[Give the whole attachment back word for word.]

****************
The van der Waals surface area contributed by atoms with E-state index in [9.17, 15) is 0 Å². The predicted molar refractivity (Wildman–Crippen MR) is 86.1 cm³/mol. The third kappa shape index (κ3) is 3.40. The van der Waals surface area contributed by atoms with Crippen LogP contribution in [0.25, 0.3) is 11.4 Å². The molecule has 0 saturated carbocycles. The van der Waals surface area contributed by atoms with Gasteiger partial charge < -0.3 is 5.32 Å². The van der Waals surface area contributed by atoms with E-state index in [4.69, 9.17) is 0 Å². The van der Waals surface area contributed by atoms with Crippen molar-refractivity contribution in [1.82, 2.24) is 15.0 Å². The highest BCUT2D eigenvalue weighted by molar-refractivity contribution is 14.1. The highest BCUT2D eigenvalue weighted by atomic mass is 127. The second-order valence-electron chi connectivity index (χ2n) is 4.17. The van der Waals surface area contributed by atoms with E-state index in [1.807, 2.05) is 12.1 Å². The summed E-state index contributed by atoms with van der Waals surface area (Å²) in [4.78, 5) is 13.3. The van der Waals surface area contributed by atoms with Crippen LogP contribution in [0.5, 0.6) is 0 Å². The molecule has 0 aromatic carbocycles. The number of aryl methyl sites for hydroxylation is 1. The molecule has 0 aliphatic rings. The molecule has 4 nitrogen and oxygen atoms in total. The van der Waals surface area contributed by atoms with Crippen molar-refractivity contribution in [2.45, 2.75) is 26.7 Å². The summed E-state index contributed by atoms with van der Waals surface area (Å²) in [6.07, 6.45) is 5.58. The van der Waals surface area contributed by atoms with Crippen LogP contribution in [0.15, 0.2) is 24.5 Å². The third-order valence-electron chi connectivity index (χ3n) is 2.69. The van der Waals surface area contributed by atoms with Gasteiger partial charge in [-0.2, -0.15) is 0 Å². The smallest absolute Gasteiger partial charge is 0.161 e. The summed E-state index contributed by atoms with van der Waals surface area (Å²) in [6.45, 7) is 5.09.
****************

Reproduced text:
The van der Waals surface area contributed by atoms with E-state index in [9.17, 15) is 0 Å². The predicted molar refractivity (Wildman–Crippen MR) is 86.1 cm³/mol. The third kappa shape index (κ3) is 3.40. The van der Waals surface area contributed by atoms with Crippen LogP contribution in [0.25, 0.3) is 11.4 Å². The molecule has 0 saturated carbocycles. The van der Waals surface area contributed by atoms with Gasteiger partial charge < -0.3 is 5.32 Å². The van der Waals surface area contributed by atoms with E-state index in [4.69, 9.17) is 0 Å². The van der Waals surface area contributed by atoms with Crippen molar-refractivity contribution in [1.82, 2.24) is 15.0 Å². The highest BCUT2D eigenvalue weighted by molar-refractivity contribution is 14.1. The highest BCUT2D eigenvalue weighted by atomic mass is 127. The second-order valence-electron chi connectivity index (χ2n) is 4.17. The van der Waals surface area contributed by atoms with E-state index in [1.807, 2.05) is 12.1 Å². The summed E-state index contributed by atoms with van der Waals surface area (Å²) in [4.78, 5) is 13.3. The van der Waals surface area contributed by atoms with Crippen LogP contribution in [0.5, 0.6) is 0 Å². The molecule has 0 aromatic carbocycles. The number of aryl methyl sites for hydroxylation is 1. The molecule has 0 aliphatic rings. The molecule has 4 nitrogen and oxygen atoms in total. The van der Waals surface area contributed by atoms with Crippen molar-refractivity contribution in [2.45, 2.75) is 26.7 Å². The summed E-state index contributed by atoms with van der Waals surface area (Å²) in [6.07, 6.45) is 5.58. The van der Waals surface area contributed by atoms with Crippen LogP contribution in [0.15, 0.2) is 24.5 Å². The third-order valence-electron chi connectivity index (χ3n) is 2.69. The van der Waals surface area contributed by atoms with Gasteiger partial charge in [-0.2, -0.15) is 0 Å². The smallest absolute Gasteiger partial charge is 0.161 e. The summed E-state index contributed by atoms with van der Waals surface area (Å²) in [6.45, 7) is 5.09.